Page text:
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US Inflation at an All Time High 2022

US Inflation at an All Time High 2022

Inflation in the United States reached a 41-year high of 8.4% in the year to the end of March. It is the greatest inflation rate increase in the United States since December 1981. In March, the US consumer price index increased by 1.2 percent over February. This 1.2 percent increase is the greatest month-to-month increase since 2005. The government data was released by the US government on Tuesday.

The main cause of high inflation rates has been skyrocketing gas prices. Inflation in the United States reached a record high in March, partly due to increasing housing and food prices.

Gas prices in the United States have risen significantly since Russia invaded Ukraine and western countries imposed sanctions on the Russian government. The national average daily gas price in the United States had previously reached a record high of $4.11 per gallon, though it has since dropped.

High gas prices have increased the cost of transporting products, causing inflation to rise even faster. The ongoing Russia-Ukraine situation, according to Luke Tilley, chief economist of Wilmington Trust, has worsened inflation.

Inflation is expected to be a big political setback for US President Joe Biden and his administration ahead of the midterm elections in November. The Biden administration is attempting to maintain control of Congress in the polls, but rising prices, which have caused great difficulties for Americans, may jeopardize their electoral objectives.

US Inflation at an All Time High 2022

It’s worth noting that this is the second straight record-breaking inflation rate, as February’s figure was likewise a 40-year high year-on-year increase. The rise from February 2021 to February 2022 was 7.9%.

However, the US economy as a whole is holding up well, with record-high job openings and a 50-year low unemployment rate. According to some economists, whereas February was once predicted to be high for US inflation, readings are now expected to rise to above 8%. Due to the Ukraine conflict and Biden’s restriction on Russian energy imports, oil supplies have been tightened, causing retail gasoline and other commodity prices in the United States to hit new highs this month.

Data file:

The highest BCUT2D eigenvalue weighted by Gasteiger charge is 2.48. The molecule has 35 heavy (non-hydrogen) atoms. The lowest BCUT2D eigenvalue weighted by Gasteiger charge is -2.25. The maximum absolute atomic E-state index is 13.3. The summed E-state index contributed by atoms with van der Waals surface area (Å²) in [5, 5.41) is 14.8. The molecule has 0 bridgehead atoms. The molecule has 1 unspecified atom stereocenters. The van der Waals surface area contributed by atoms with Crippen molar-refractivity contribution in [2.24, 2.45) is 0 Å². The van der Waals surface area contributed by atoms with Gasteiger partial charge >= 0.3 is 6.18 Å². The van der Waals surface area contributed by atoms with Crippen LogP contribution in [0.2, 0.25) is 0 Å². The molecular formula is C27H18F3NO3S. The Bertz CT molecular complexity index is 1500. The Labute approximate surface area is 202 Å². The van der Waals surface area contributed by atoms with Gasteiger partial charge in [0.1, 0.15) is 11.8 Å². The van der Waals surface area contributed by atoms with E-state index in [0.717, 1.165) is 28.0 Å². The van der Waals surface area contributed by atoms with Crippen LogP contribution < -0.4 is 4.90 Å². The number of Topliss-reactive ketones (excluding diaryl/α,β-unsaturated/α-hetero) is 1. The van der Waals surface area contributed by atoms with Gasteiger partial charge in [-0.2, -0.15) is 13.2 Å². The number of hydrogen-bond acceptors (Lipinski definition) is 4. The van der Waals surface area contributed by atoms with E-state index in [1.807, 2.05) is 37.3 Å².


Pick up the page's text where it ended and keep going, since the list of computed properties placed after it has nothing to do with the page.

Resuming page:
The geopolitical environment makes the central bank’s rate hike cycle in the coming year more unpredictable. If energy shocks lead to higher and more persistent inflation, Fed officials may become more hawkish, but if sinking consumer sentiment and declining real wages begin to weigh on GDP as the war drags on, they may become more cautious.

Gas prices rose 6.6% from the previous month, accounting for over a third of the monthly increase, according to February CPI statistics. Some of this could be due to energy price spikes in the aftermath of Russia’s invasion in the last week of the month. In the March CPI data, the impact will be more completely captured.

According to figures from the American Automobile Association, the retail price of regular-grade gasoline has risen 19.3% this month to $4.32 per gallon.

According to the CPI report, food prices increased by 1% over the previous month, the highest increase since April 2020. The increase of 7.9% over February of last year was the most since 1981.

Inflation Real Earnings 

Wage increases haven’t kept up with inflation as a result of the tight job market. Separate data released Thursday showed that inflation-adjusted average hourly earnings dropped 2.6% in February from a year earlier, the sharpest drop since May and the 11th successive drop.

According to the survey, merchandise prices continued to rise in February, while annual growth in service expenses accelerated. Goods inflation increased by 13% year over year, the highest rate since 1980. This included the largest annual increase in new car and truck prices ever.

Costs of services increased by 4.8% a year ago, the biggest increase since 1991.

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